• Try to know where your enemies are and what they are doing.
    • Only attack if you know absolutely sure the opponent has not set up a trap, again know your enemies positions.
    • Always make sure you are the attacker, as they seem to have a slight advantage in hotseats.
    • Build forts and watchtowers.
    • Try to move your troops around in large armies, depending on the situation of course.
    • Be prepared to lose your first 2 or 3 hotseats.
    • Play a lot of hotseats to become more experienced.


    Westeros specific:
    • There are no spies and only a very few assassins and priests in Westeros Total War. So use diplomats to scout the enemy and use watchtowers to guard your lands.
    • There are no siege engines, so be prepared for sieges that take at least a turn.
    • Forts are a really important component of Westeros Total War, use them wisely.
    • Settlements can't upgrade, so don't invest in improving growth rates buildings.
    • Most settlements have a good set of pre-build buildings, including economic buildings, so focus primarily on training units.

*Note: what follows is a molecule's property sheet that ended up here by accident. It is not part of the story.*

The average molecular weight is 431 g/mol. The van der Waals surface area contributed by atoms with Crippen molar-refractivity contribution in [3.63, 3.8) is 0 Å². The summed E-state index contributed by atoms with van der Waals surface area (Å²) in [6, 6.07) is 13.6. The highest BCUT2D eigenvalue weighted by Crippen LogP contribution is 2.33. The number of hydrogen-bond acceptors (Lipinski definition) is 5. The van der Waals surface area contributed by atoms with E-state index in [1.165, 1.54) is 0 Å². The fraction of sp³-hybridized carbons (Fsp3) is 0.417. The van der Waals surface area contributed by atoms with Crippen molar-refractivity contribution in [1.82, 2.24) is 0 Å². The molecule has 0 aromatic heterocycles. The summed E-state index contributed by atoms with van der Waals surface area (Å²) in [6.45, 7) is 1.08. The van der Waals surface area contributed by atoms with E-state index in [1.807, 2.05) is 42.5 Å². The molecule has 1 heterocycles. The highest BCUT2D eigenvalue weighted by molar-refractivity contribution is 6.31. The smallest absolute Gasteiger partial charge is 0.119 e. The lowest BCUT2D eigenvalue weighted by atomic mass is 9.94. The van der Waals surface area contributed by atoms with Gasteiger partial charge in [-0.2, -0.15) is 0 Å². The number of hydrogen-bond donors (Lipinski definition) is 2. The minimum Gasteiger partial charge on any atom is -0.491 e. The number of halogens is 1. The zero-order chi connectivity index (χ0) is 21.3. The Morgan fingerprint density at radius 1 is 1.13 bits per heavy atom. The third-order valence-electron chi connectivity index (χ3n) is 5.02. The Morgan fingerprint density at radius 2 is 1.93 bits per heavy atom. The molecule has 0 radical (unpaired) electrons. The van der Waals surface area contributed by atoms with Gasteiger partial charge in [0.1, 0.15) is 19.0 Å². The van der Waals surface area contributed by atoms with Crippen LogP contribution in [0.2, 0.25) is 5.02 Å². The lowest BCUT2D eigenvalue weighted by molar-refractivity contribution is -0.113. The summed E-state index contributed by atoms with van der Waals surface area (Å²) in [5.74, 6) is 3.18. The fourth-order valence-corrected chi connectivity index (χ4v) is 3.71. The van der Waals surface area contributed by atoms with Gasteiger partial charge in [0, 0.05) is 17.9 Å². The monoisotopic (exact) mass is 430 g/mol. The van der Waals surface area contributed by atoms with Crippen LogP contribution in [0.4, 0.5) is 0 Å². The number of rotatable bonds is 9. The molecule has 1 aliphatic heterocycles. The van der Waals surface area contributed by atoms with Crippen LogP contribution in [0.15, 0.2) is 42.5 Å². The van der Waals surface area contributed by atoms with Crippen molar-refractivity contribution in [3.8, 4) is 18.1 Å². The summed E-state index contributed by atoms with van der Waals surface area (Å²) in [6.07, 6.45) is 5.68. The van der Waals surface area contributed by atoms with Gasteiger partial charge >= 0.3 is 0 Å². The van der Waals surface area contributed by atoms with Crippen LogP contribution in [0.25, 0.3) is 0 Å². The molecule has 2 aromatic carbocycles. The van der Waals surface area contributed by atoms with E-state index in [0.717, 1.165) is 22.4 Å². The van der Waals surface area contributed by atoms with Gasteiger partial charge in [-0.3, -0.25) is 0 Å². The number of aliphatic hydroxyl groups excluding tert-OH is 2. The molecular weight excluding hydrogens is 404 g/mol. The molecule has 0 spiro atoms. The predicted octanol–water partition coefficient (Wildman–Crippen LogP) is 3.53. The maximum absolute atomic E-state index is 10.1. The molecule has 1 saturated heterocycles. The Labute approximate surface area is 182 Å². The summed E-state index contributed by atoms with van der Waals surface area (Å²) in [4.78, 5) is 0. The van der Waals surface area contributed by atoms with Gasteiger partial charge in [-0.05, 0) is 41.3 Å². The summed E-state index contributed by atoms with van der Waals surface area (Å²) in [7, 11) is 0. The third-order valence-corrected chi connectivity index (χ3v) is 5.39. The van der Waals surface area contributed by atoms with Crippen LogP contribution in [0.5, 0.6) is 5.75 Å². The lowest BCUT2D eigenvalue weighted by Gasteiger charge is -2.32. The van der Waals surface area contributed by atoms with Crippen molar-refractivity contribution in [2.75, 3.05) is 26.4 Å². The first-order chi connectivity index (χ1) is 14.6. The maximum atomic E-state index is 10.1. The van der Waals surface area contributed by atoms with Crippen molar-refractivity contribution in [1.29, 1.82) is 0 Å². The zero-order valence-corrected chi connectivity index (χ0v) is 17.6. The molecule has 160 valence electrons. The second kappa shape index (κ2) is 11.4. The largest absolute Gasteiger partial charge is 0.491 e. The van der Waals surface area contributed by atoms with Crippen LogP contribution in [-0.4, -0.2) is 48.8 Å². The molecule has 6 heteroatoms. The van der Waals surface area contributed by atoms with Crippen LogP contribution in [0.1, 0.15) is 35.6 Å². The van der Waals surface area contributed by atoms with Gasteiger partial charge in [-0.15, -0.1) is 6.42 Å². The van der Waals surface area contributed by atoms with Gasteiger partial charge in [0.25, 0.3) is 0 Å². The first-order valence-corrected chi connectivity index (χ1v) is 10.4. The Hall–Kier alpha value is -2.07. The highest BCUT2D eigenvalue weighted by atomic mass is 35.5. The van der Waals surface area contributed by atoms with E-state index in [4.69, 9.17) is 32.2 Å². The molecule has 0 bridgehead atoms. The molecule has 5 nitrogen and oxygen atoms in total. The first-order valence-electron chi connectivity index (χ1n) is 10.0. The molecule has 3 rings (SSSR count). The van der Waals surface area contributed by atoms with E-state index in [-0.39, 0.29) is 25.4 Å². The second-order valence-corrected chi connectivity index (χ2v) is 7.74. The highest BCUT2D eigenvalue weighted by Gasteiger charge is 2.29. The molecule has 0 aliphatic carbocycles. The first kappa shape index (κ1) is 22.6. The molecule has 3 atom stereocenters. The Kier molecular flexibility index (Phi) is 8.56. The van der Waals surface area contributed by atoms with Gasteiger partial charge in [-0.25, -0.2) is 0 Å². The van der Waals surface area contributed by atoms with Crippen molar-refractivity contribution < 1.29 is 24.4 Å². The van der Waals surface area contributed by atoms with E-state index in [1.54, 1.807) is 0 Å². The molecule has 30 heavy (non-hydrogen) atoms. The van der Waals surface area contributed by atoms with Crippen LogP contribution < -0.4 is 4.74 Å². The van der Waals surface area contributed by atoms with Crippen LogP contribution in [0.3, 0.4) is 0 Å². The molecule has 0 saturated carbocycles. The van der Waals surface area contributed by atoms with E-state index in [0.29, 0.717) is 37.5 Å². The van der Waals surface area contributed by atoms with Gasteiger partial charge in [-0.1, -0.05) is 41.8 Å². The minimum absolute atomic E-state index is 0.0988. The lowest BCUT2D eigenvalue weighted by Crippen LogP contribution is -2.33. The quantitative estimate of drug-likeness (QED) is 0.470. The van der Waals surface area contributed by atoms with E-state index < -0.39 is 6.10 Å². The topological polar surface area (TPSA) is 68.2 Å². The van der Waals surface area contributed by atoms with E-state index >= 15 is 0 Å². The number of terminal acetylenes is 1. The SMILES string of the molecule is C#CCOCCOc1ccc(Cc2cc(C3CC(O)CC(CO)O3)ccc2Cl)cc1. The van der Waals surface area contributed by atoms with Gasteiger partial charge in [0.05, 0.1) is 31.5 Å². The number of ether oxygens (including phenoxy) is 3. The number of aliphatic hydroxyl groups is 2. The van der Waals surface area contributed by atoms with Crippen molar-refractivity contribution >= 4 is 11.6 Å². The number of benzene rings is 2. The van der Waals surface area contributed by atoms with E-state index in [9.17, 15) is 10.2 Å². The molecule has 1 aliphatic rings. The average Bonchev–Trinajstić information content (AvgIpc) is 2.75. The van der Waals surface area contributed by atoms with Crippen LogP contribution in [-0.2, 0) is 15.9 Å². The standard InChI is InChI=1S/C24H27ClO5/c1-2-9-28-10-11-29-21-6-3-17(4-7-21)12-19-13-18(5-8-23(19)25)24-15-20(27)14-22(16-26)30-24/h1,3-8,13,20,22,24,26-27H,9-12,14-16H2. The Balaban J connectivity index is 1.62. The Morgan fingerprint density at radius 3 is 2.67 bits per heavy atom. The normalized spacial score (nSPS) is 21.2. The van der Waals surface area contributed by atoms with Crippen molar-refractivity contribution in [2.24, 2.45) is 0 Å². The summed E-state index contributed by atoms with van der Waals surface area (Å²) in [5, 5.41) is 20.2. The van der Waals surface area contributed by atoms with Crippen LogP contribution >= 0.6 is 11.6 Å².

All credits to Dux for this basically copy-pasted and very handly little guide^^
    Please direct any questions to @Myth and @Nightbringer
    Last edited by Mithridate; 05-29-2014 at 12:25.

  2. #2
    Norse Uikikr Member Mithridate's Avatar
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    Default Re: Hotseat starter guide

    If you dont want to read above, here is a good video on how you hotseat. ( you should still read above, some very good tips in the paragraphs. )



    Cheers dux and loose, as loose says you have to read em both to really understand hotseating.
    Dux summation is very nice too and should be read by any beginner.

    We have some solid guides here but id like to add a little of my own:
    Spoiler Alert, click show to read: 
    Auto-Resolve and how it works
    A key part in hotseating is carrying out the fighting and this is usually only done with auto-resolve, it can be just as important to have the right troops as it is to do the right moves. Exactly how AR engine works i do not know and have found little to no information but the cause and effect is easy to see.